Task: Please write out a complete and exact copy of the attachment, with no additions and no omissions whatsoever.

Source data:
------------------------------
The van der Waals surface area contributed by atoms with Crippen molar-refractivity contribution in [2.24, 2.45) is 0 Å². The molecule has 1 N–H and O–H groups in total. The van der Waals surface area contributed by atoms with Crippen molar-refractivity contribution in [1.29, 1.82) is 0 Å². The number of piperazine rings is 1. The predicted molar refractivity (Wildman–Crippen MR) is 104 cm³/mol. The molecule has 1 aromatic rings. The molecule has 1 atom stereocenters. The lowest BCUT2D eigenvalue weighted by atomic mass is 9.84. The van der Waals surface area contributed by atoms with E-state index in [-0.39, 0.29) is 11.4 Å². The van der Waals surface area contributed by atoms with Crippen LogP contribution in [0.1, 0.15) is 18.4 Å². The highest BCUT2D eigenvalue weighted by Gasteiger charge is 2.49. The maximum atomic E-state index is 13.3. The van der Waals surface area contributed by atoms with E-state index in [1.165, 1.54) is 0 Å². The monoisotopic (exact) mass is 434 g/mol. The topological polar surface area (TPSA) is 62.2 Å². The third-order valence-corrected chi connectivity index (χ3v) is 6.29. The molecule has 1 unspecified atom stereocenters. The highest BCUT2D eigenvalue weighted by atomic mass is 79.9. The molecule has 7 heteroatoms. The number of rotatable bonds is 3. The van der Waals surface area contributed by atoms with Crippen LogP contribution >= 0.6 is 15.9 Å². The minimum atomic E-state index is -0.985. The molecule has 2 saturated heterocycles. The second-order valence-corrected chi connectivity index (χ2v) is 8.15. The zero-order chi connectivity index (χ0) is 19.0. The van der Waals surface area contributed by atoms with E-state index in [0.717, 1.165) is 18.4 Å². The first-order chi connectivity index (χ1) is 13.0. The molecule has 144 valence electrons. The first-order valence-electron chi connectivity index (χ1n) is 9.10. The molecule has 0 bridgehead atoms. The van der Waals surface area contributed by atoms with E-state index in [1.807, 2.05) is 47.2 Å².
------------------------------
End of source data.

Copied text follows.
The van der Waals surface area contributed by atoms with Crippen molar-refractivity contribution in [2.24, 2.45) is 0 Å². The molecule has 1 N–H and O–H groups in total. The van der Waals surface area contributed by atoms with Crippen molar-refractivity contribution in [1.29, 1.82) is 0 Å². The number of piperazine rings is 1. The predicted molar refractivity (Wildman–Crippen MR) is 104 cm³/mol. The molecule has 1 aromatic rings. The molecule has 1 atom stereocenters. The lowest BCUT2D eigenvalue weighted by atomic mass is 9.84. The van der Waals surface area contributed by atoms with E-state index in [-0.39, 0.29) is 11.4 Å². The van der Waals surface area contributed by atoms with Crippen LogP contribution in [0.1, 0.15) is 18.4 Å². The highest BCUT2D eigenvalue weighted by Gasteiger charge is 2.49. The maximum atomic E-state index is 13.3. The van der Waals surface area contributed by atoms with E-state index in [1.165, 1.54) is 0 Å². The monoisotopic (exact) mass is 434 g/mol. The topological polar surface area (TPSA) is 62.2 Å². The third-order valence-corrected chi connectivity index (χ3v) is 6.29. The molecule has 1 unspecified atom stereocenters. The highest BCUT2D eigenvalue weighted by atomic mass is 79.9. The molecule has 7 heteroatoms. The number of rotatable bonds is 3. The van der Waals surface area contributed by atoms with Crippen LogP contribution >= 0.6 is 15.9 Å². The minimum atomic E-state index is -0.985. The molecule has 2 saturated heterocycles. The second-order valence-corrected chi connectivity index (χ2v) is 8.15. The zero-order chi connectivity index (χ0) is 19.0. The van der Waals surface area contributed by atoms with E-state index in [0.717, 1.165) is 18.4 Å². The first-order chi connectivity index (χ1) is 13.0. The molecule has 144 valence electrons. The first-order valence-electron chi connectivity index (χ1n) is 9.10. The molecule has 0 bridgehead atoms. The van der Waals surface area contributed by atoms with E-state index in [1.807, 2.05) is 47.2 Å².